Intro: Get the popcorn ready as Hillary Clinton and Donald Trump square off in the first Presidential debate Monday night. We have multiple Central bankers and Fed members making speeches throughout the week and OPEC is meeting in Algiers.
Presidential Debate: On Monday (9/26), we have our first Presidential debate between as South Park puts it, “A Giant Douche” (Hillary Clinton) and “A Turd Sandwich” (Donald Trump). Currently the markets are pricing in a Hillary Clinton victory. If Donald Trump appears to significantly win the debate, we will likely see volatility in the broader markets. The reason being is that with Clinton, the markets already know what they are getting as the status quo keeps going and no real changes. A Donald trump win means a breakup of the status quo and uncertainty around his policies which translates to volatility in the markets.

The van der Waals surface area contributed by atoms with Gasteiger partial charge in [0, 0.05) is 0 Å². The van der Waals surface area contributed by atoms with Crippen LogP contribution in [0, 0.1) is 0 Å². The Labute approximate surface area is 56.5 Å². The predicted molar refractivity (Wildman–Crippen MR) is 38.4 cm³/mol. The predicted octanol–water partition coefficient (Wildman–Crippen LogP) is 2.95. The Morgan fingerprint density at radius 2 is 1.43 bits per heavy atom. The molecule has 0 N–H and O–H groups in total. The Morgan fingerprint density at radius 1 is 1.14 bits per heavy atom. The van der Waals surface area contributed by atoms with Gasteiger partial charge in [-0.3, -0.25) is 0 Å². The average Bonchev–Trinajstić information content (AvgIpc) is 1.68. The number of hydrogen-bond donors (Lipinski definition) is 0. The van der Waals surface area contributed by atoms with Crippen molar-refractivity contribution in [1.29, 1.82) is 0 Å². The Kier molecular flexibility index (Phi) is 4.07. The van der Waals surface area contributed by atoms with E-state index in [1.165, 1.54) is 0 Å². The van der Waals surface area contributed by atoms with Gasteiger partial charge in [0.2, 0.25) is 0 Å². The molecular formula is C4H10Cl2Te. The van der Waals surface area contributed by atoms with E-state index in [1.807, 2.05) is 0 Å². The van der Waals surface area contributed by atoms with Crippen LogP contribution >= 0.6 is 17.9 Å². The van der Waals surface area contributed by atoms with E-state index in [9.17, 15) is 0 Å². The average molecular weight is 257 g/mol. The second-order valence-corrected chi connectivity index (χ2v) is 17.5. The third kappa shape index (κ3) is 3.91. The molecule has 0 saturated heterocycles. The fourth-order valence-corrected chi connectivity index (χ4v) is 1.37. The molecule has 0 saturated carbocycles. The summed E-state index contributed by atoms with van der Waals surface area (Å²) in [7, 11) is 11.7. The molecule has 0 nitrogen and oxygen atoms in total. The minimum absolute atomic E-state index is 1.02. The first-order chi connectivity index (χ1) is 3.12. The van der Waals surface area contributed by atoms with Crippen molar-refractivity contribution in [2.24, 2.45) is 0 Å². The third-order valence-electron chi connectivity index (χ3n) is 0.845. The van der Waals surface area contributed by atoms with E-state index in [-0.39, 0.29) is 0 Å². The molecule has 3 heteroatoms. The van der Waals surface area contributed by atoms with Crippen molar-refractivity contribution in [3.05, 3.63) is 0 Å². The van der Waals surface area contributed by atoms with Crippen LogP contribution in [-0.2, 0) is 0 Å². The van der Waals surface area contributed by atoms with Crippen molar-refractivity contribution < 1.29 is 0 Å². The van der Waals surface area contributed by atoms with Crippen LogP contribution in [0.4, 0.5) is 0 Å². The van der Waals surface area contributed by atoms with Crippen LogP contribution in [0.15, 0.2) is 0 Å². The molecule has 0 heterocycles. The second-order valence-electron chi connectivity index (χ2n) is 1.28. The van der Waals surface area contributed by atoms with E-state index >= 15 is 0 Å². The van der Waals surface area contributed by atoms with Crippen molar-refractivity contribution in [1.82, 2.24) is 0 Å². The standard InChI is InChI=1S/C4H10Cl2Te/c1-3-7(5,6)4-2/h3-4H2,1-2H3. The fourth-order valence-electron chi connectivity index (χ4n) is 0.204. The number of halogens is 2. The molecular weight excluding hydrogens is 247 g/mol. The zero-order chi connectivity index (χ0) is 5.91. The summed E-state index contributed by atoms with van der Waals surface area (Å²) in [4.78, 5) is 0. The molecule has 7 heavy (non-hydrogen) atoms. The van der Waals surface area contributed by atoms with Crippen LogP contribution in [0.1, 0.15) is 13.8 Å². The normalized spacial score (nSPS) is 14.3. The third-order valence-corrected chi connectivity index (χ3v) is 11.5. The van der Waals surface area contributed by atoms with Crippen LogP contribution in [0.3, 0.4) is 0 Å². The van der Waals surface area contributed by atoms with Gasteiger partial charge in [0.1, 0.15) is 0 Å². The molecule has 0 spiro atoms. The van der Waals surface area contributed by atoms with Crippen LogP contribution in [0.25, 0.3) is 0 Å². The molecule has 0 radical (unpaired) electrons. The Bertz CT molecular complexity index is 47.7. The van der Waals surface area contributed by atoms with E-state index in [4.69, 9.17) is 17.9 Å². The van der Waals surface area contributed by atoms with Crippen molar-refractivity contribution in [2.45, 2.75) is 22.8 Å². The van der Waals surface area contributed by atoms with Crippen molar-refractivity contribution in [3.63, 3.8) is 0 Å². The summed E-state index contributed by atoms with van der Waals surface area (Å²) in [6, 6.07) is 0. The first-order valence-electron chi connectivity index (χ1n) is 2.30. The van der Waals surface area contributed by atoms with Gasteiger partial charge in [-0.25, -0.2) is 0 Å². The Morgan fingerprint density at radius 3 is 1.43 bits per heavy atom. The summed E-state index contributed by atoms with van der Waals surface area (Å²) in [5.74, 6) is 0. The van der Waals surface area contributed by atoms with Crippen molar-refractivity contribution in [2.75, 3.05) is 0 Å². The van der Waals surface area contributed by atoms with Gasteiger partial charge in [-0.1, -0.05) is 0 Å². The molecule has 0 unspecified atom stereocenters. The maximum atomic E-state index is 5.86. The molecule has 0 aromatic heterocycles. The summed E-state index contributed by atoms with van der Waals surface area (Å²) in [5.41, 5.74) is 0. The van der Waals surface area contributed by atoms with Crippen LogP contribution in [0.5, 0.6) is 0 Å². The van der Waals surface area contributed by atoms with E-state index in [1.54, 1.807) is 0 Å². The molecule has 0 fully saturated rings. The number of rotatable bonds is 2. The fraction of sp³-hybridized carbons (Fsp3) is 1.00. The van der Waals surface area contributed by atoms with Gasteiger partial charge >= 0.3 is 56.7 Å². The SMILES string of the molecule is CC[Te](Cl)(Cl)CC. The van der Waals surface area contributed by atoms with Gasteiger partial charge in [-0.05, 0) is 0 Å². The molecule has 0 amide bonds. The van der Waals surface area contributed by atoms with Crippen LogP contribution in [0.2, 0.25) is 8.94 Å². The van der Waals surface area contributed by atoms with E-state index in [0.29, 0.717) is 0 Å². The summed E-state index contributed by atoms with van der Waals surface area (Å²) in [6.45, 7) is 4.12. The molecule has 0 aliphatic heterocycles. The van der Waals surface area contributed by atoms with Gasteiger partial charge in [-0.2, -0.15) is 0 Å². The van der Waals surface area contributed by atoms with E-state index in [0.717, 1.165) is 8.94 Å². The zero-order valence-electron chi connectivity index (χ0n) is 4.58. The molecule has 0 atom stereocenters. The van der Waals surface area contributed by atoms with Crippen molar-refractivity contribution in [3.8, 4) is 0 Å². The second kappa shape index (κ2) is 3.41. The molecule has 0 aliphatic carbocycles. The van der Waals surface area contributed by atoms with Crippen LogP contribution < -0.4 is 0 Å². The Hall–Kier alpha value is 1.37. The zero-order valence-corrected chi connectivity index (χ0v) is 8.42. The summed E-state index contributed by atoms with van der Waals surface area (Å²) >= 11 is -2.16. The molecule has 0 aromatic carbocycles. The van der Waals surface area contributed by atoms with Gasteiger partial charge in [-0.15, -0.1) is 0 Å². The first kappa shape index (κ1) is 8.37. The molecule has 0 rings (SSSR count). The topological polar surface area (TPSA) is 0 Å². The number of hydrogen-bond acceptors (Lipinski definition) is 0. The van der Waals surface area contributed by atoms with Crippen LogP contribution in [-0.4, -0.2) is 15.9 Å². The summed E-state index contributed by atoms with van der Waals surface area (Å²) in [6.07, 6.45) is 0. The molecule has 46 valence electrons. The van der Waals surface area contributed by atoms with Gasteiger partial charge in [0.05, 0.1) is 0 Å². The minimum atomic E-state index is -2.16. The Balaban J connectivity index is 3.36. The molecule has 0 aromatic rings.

Certain sectors may be affected from the debate if they are discussed by name and that respective candidate looks like they won. For example if Clinton looks to have won the debate, and talks about what specifically she will do to reign in price hikes by pharmaceutical companies, we may see that sector fall. If Trump explains what regulations he will eliminate such as for natural gas or coal, and he looks to win the debate, we can see these companies have a boost in the days ahead.